Anti-analyst techniques: Used to detect and fool malware analysts, for example, by spotting monitoring tools such as Process Explorer or Wireshark, as well as some process-monitoring tricks, packers, or obfuscation to avoid reverse engineering.

The June 2017 McAfee Labs report examines some of the most powerful evasion techniques, the robust dark market for off-the-shelf evasion technology, how several contemporary malware families leverage evasion techniques, and what to expect in the future, including machine learning evasion and hardware-based evasion.

Hiding in Plain Sight: The Concealed Threat of Steganography

Steganography is the art and science of hiding secret messages In the digital world, it is the practice of concealing messages in images, audio tracks, video clips, or text files. Often, digital steganography is used by malware authors to avoid detection by security systems. The first known use of steganography in a cyberattack was in the Duqu malware in 2011. When using a digital image, secret information is inserted by an embedding algorithm, the image is transmitted to the target system, and there the secret information is extracted for use by malware. The modified image is often difficult to detect by the human eye or by security technology.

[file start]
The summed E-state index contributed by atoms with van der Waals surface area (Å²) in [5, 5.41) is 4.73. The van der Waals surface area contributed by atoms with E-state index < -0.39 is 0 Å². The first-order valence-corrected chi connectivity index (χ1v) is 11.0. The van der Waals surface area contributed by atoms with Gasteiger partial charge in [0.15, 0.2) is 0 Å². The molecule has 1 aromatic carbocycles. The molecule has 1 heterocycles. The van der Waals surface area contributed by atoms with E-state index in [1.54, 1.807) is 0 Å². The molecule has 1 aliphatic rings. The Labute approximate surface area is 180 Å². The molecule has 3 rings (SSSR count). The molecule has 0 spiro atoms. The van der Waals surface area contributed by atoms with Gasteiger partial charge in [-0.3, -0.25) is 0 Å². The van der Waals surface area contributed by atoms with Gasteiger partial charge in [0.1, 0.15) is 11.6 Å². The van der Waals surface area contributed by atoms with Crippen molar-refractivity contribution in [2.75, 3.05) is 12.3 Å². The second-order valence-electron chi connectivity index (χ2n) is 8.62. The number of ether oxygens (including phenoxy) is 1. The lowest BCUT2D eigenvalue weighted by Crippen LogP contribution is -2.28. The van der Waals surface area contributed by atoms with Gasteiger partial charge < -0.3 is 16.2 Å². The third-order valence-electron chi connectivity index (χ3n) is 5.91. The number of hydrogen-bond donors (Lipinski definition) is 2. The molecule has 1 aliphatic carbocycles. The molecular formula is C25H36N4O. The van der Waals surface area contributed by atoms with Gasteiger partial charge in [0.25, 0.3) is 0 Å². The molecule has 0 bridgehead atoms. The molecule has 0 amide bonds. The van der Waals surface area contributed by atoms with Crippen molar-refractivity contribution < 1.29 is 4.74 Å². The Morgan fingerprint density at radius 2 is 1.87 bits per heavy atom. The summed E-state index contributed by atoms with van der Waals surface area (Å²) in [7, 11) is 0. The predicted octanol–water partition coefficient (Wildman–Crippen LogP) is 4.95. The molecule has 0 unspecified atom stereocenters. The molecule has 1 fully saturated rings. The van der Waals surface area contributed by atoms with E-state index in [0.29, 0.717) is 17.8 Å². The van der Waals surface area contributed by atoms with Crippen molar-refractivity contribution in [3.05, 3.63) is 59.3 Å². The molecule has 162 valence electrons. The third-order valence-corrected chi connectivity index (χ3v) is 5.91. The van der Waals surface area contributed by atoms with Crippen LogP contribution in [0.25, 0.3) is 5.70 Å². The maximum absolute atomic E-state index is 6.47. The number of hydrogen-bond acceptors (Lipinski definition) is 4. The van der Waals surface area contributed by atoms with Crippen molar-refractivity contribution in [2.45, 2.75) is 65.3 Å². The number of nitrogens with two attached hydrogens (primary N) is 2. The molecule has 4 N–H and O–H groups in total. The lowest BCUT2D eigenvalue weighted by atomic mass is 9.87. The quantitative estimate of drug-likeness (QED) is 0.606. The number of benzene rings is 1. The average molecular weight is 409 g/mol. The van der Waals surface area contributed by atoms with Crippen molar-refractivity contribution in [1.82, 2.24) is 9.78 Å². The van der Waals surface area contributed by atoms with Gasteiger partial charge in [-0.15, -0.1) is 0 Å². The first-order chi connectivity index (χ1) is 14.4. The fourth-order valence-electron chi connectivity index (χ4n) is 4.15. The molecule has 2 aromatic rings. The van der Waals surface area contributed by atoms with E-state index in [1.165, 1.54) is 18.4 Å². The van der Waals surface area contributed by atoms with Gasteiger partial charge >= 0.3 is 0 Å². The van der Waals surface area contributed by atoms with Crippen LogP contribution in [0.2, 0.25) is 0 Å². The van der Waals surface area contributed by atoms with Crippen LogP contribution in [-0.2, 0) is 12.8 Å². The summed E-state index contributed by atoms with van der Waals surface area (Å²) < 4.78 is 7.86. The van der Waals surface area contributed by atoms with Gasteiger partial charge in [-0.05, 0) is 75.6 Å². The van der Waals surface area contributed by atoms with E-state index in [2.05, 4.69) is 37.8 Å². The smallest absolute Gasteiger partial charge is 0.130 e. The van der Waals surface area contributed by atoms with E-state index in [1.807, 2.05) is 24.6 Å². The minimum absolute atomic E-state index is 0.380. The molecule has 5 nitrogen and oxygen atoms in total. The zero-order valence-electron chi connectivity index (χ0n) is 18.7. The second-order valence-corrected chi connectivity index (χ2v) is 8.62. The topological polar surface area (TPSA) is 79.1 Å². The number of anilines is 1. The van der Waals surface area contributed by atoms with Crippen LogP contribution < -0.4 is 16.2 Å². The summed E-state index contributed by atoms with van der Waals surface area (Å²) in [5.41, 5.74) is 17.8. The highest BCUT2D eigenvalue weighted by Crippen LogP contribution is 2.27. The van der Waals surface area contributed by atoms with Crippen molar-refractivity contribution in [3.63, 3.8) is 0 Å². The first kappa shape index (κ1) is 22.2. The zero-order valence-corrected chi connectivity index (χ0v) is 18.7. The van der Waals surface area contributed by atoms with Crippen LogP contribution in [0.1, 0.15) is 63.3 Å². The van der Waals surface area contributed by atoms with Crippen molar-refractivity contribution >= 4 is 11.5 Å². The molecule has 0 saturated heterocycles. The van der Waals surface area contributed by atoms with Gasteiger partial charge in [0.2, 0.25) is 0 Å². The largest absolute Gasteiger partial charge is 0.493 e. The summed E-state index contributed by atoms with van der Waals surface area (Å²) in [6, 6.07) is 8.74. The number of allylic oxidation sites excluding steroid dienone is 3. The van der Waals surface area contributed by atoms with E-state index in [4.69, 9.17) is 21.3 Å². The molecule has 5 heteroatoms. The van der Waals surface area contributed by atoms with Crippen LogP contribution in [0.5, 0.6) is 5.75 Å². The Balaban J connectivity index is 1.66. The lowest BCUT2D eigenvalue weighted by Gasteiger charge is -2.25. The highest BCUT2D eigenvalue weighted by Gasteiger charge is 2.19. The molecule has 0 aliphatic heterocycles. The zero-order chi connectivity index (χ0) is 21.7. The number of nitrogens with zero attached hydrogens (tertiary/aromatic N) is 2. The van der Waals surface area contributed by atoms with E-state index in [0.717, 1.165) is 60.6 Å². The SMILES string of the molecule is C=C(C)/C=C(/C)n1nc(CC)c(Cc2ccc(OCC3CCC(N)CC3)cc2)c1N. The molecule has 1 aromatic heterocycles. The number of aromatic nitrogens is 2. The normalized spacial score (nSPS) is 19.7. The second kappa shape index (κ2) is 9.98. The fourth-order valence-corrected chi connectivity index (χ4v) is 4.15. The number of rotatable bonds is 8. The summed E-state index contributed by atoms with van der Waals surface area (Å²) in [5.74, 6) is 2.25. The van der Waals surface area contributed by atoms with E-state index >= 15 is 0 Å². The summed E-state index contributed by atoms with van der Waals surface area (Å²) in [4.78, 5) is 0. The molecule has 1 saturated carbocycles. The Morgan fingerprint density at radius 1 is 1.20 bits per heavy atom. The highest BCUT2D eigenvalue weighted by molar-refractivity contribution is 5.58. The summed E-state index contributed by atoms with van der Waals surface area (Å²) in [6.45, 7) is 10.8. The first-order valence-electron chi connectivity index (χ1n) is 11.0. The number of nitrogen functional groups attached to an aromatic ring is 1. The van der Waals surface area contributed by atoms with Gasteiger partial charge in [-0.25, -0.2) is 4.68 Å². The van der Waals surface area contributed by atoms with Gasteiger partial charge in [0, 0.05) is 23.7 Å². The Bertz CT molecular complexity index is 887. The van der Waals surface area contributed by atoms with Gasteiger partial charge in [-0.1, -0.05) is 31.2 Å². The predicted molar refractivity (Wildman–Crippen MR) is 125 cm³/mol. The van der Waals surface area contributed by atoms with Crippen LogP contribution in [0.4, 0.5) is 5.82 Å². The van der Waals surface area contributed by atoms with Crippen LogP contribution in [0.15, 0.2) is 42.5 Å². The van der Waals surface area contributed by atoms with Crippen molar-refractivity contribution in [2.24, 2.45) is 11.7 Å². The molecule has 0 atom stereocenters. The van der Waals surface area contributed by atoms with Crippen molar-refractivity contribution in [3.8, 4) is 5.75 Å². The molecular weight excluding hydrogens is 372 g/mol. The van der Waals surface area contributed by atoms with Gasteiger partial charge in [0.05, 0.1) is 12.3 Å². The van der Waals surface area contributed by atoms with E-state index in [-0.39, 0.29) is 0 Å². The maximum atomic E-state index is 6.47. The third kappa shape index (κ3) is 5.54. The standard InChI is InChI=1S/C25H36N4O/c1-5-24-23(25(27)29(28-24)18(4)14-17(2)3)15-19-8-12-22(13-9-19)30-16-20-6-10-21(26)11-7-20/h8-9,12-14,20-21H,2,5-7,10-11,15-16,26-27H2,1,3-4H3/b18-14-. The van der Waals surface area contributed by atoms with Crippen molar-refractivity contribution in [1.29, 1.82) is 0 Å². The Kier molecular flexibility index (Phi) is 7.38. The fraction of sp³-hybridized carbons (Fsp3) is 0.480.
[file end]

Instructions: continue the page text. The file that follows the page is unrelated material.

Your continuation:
McAfee Labs sees network steganography as the newest form of this discipline, as unused fields within the TCP/IP protocol headers are used to hide data. This method is on the rise because attackers can send an unlimited amount of information through the network using this technique.

Fareit: The Most Infamous Password Stealer

Fareit first appeared in 2011 and has since evolved in a variety of ways, including new attack vectors, enhanced architecture and inner workings, and new ways to evade detection. There is a growing consensus that Fareit, now the most infamous password-stealing malware, was likely used in the high-profile Democratic National Committee breach before the 2016 U.S. Presidential election.